Conventional string literals

Conventional string literals are enclosed in double quotes (
They support the same escape sequences as in C++ programming language (
, etc.).

Raw string literals

Raw string literals are enclosed in paired single quotation marks: characters
How to type this symbols see here.
Alternatively, if you still have difficulty typing these characters, you can type the digraphs
instead of the paired single quotes. Note, however, these digraphs are not part of the 11l language. They exist only for ease of typing, and they will be replaced by
in your source 11l file at the lexical analysis stage.

If raw string should contains unpaired single quotation marks, then balancing of raw string should be performed like as for raw HTML in pq markup (see Advanced formatting. Raw HTML).
For example, there is a string
It contains unpaired closing single quotation mark. Let's add a balancing opening single quotation mark at the beginning of the string: don’t.
Enclose that balanced string in single quotation marks: ‘don’t.
Now we need to somehow show to the parser that single quotation mark at the beginning of the string is not a part of the raw string [it is needed only for balancing]. For this purpose typewriter apostrophe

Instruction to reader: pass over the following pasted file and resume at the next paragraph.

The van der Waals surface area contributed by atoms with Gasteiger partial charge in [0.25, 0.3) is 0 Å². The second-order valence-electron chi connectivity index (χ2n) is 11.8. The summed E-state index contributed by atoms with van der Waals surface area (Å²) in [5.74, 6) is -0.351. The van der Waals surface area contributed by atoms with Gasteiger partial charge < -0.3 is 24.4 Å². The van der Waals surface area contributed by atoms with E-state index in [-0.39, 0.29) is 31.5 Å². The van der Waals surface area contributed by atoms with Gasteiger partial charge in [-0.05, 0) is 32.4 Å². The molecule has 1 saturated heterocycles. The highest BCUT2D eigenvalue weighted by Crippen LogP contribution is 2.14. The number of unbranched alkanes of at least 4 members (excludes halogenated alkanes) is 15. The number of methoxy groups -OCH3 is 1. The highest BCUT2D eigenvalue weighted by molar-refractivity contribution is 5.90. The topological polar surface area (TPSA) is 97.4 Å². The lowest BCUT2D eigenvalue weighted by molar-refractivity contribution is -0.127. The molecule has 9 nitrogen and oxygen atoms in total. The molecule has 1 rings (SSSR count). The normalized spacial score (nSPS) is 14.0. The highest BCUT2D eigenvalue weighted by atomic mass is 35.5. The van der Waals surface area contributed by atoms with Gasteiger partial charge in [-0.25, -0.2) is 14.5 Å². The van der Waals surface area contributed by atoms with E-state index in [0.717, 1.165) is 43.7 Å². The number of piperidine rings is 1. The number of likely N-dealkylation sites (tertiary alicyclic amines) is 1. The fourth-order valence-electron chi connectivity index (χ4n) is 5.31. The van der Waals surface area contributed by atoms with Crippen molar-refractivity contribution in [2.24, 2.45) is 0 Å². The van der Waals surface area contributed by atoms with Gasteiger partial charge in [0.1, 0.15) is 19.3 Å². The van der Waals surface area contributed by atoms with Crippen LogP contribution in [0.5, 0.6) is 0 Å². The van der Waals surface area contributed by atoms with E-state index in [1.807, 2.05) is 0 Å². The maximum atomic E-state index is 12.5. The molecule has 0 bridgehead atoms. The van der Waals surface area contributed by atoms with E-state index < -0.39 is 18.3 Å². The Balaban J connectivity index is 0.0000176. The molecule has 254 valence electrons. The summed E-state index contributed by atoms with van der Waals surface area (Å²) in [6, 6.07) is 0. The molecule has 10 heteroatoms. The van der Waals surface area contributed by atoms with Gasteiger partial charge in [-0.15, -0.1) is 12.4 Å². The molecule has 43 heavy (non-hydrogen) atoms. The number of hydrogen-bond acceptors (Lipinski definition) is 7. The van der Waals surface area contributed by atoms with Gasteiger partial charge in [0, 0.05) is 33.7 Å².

is used: one apostrophe absorbs one single quotation mark. In our case one apostrophe should be added at the beginning of the string:
Any balanced string (e.g.
) can be put inside another raw strings as is:
‘text = '‘‘don’t’’

Indented multi-line string literals

Like in such languages as Swift and Julia multi-line string literals in 11l can be indented to match the surrounding code.
[Note, that in Swift and Julia they work slightly differently: {}]

Just prepend string literal with
V str = |‘First line.
          Second line.’
This is equivalent to
V str = "First line.\nSecond line."

Zero indented multi-line string literals

if args_output_html_document:
I args_output_html_document
        tests = """\
1. Select THIS
      V tests = \/‘
1. Select THIS

Note that
makes no sense, as you can write:
tests = "\
is needed, as there is no
in 11l, but multi-line string literals often need inner double quotes.